The Scottish Government is hoping to keep the country involved with the EU’s Erasmus scheme.
Ministers have held talks with the European Commission about allowing Scotland’s students to still participate in the successful study abroad programme despite Brexit.
Scotland, England and Wales can no longer participate in Erasmus following the end of the Brexit transition period on 31 December 2020.
It is set to be replaced by the UK’s new study abroad programme, the Turing Scheme.
So, could Scotland stay involved with Erasmus - and what is the Turing Scheme?
Here’s everything you need to know.
What is Erasmus?
Before the Brexit transition period ended, students in the UK were able to study abroad in EU countries thanks to the Erasmus programme.
It’s an EU-funded scheme that organises student exchanges to allow them to gain new experiences by studying part of their degree in a foreign country.
Exchanges usually take place in the second or third year of a course, and can last up to a year.
Universities that participate in the programme partner with other institutions to offer exchange placements.
Erasmus students don’t need to pay fees for their international studies, and there are also grants to help with living costs.
Even though the UK left the EU on 31 January 2020, the Brexit transition period continued to the end of the year and students were still able to participate in Erasmus.
Now, students in Scotland, England and Wales no longer have the opportunity to study abroad as part of the scheme.
Northern Ireland’s involvement in the scheme continues due to an arrangement with the Irish Government.
Why did the UK withdraw from Erasmus?
The Scottish and Welsh governments wanted to continue full participation in the study abroad scheme after Brexit.
Boris Johnson assured MPs in January 2020 that Brexit would not affect the UK’s involvement in Erasmus.
He said: “There is no threat to the Erasmus scheme. UK students will continue to be able to enjoy the benefits of exchanges with our European friends and partners.”
However, as a Brexit deal was negotiated with the EU, the UK Government decided that the programme was too expensive and withdrew.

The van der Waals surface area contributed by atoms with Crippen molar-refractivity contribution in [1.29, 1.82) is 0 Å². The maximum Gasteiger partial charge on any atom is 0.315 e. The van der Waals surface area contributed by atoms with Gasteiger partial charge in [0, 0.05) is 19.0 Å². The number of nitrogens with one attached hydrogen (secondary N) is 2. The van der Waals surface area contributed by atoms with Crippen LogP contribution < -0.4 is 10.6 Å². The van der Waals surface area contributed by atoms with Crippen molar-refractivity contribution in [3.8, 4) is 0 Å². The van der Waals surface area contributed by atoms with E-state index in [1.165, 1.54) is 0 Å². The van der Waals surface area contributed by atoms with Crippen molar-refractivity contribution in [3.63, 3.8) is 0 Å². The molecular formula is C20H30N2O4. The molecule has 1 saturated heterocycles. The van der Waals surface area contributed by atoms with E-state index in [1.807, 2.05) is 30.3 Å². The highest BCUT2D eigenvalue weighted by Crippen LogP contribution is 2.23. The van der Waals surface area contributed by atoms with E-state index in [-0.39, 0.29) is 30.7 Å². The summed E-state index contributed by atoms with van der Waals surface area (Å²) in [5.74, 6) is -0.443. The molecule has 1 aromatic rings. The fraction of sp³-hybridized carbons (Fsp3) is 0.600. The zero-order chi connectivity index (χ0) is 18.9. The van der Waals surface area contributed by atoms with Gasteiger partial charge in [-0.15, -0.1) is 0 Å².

On the U-turn, a Department for Education spokesperson said: "The UK decided to not participate in the next Erasmus+ programme as it was not in the interest of UK taxpayers and our net contribution would have been around £2bn over the programme.”
Could Scotland stay in the scheme?
Holyrood ministers have held “productive talks” with the European Commissioner for Innovation, Research, Culture, Education and Youth, Mariya Gabriel, to explore ways for Scotland to continue to participate in Erasmus.
Last week, more than 140 members of the European Parliament wrote to European Commission President, Ursula von der Leyen, asking her to look at options to allow both Scotland and Wales to stay in the scheme.
More than 2,000 students and staff from Scotland use the exchange programme each year.
Scotland’s Higher Education Minister, Richard Lochhead, said: "I have already had a virtual meeting with Commissioner Gabriel.
“We agreed that withdrawing from Erasmus is highly regrettable and we will continue to explore with the EU how to maximise Scotland's continued engagement with the programme.
"I have also spoken with my Welsh government counterpart and agreed to keep in close contact."
Both Mr Lochhead and Welsh Education Minister Kirsty Williams called the UK Government’s decision not to continue with the programme “deeply disappointing”.
In a joint statement, they said: "The Scottish and Welsh governments have always been united in our view that participation in Erasmus+ is in the best interests for the whole of the UK.
"The UK government's decision not to associate to the programme is therefore deeply disappointing, a decision that will see support for our most deprived communities cut, and opportunities for all our learners reduced."
What is the new Turing Scheme?
In December 2020, Boris Johnson announced that the UK would be creating a similar replacement for the Erasmus scheme.
He said the new programme, called the Turing Scheme after British scientist Alan Turing, would include countries outside Europe.
The Prime Minister also said the programme, due to begin in September 2021, would be better value for money for UK taxpayers.
There are also plans to target students from disadvantaged backgrounds with the new scheme.
Announcing the Turing Scheme, Mr Johnson said: "The new global Turing Scheme is designed to provide thousands of students across all of the UK the opportunity to study and work abroad, beyond EU countries, and will include additional support for students from disadvantaged backgrounds.
"We will continue to work with the sector and devolved administrations to deliver the programme, backed by over £100m, ensuring students from all backgrounds benefit from the opportunity to learn across the world."
But the Scottish and Welsh governments have criticised the Turing Scheme for being too limited, saying it was a “lesser imitation of the real thing”.